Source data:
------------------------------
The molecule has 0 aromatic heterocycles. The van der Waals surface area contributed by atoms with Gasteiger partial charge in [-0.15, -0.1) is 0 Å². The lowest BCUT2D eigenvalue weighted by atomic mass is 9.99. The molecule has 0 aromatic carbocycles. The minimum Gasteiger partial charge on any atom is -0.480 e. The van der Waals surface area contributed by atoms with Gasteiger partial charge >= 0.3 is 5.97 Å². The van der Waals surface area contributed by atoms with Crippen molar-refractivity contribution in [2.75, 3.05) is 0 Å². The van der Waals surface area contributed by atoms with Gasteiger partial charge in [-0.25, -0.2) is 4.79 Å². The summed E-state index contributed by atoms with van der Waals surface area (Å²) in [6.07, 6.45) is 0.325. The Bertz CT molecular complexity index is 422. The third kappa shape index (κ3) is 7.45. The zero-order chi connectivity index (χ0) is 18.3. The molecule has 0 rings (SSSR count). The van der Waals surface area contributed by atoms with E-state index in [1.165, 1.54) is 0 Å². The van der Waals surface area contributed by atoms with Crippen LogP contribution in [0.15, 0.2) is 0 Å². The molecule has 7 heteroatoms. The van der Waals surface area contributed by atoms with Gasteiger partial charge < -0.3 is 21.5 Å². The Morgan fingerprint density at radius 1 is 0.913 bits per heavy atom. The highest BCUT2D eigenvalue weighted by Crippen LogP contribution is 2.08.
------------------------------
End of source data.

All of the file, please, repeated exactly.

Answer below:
The molecule has 0 aromatic heterocycles. The van der Waals surface area contributed by atoms with Gasteiger partial charge in [-0.15, -0.1) is 0 Å². The lowest BCUT2D eigenvalue weighted by atomic mass is 9.99. The molecule has 0 aromatic carbocycles. The minimum Gasteiger partial charge on any atom is -0.480 e. The van der Waals surface area contributed by atoms with Gasteiger partial charge >= 0.3 is 5.97 Å². The van der Waals surface area contributed by atoms with Crippen molar-refractivity contribution in [2.75, 3.05) is 0 Å². The van der Waals surface area contributed by atoms with Gasteiger partial charge in [-0.25, -0.2) is 4.79 Å². The summed E-state index contributed by atoms with van der Waals surface area (Å²) in [6.07, 6.45) is 0.325. The Bertz CT molecular complexity index is 422. The third kappa shape index (κ3) is 7.45. The zero-order chi connectivity index (χ0) is 18.3. The molecule has 0 rings (SSSR count). The van der Waals surface area contributed by atoms with E-state index in [1.165, 1.54) is 0 Å². The van der Waals surface area contributed by atoms with Crippen LogP contribution in [0.15, 0.2) is 0 Å². The molecule has 7 heteroatoms. The van der Waals surface area contributed by atoms with Gasteiger partial charge < -0.3 is 21.5 Å². The Morgan fingerprint density at radius 1 is 0.913 bits per heavy atom. The highest BCUT2D eigenvalue weighted by Crippen LogP contribution is 2.08.